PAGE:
During the 1800s, Japan was faced with a major crisis. The feudal society had to contend with the collapse of the Tokugawa Shogunate, a national government that had lasted 200 years. Suddenly, the paper issued from Edo were worthless and each domain had to create its own scrip. These local banknotes, known as hansatsu, was initially backed by gold or silver, but could also be future contracts predicated on the rice harvest. You might think that this was a big step, but it really wasn’t. There were enough issues with the military authority’s money that scrip had been part of the Japanese economy throughout that whole period.
The rest of the world had its economic rough patches as well, and non-fiat money was always an option to move past them. America’s Panic of 1837 (and 1838, and 1839, and …) was caused by President Andrew Jackson’s declaration that only gold and silver coins could be exchanged as legal tender. Of course, there were never enough of these and the economy faced a deep recessionary period remembered as Hard Times. Privately struck copper pennies of the time are now collector’s items known as Hard Times tokens.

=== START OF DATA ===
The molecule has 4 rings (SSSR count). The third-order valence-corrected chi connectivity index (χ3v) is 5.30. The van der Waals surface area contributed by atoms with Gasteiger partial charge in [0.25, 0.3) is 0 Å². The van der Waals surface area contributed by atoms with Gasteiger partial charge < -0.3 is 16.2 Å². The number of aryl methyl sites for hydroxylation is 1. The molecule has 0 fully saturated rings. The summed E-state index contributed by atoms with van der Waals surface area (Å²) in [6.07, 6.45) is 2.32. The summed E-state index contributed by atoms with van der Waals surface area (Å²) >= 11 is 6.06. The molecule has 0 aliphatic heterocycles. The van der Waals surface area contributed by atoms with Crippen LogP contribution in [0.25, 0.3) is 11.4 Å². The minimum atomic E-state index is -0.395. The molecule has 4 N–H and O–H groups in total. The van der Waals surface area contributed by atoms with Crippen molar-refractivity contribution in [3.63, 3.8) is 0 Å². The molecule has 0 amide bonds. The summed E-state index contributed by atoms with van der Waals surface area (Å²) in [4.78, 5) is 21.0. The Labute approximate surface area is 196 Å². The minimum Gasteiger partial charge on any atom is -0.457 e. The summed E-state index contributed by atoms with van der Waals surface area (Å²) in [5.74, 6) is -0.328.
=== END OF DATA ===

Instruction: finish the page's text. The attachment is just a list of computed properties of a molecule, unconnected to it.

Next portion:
Whenever people are forced together in a closed environment, an economy will break out. That’s why makeshift currencies have appeared everywhere from the Siege of Khartoum to prisoner-of-war camps to the cigarette-based exchange medium of penitentiaries.
If you read the USPC white paper, you’ll learn a little about the Rentenmark, the non-fiat money that bailed out Germany from its hyperinflationary mess in the 1920s. (I’ll talk more about that in a future blog post.)
So what should we do now that we’re empowered to create your own money?
In the days after the internet was widely adopted but before blockchain technology developed, one University of Iowa team created a currency that would help epidemiologists track flu outbreaks. It didn’t go anywhere, but maybe now’s the time to try again.
There must be a dozen NFT minting sites benefiting Ukraine’s defense forces and supporting its economy in the face of Russian aggression. Any crypto being used for remittance from wealthy countries to less economically developed ones is essentially being used to get around middlemen, warlords and corrupt officials in order to transfer value directly to those in need. In short, there is no shortage of good that can be done when we are each empowered to take ownership of our own capital.
At USPC, we leave it to you to decide how you would spend, save or donate our coins once they have proven their value to you. Our mission will be to use this new tool as a mechanism to provide space for people to live, work, relax and find new ways of improving all our lives.
U.S. Property Coin (USPC), a project of real estate development and management firm Primior, anticipated to be the first Securities and Exchange Commission-regulated, asset-backed security token drawing underlying value from real estate, providing investors a complete, transparent, stable and highly liquid digital asset that has the potential to appreciate over time and deliver yield by default.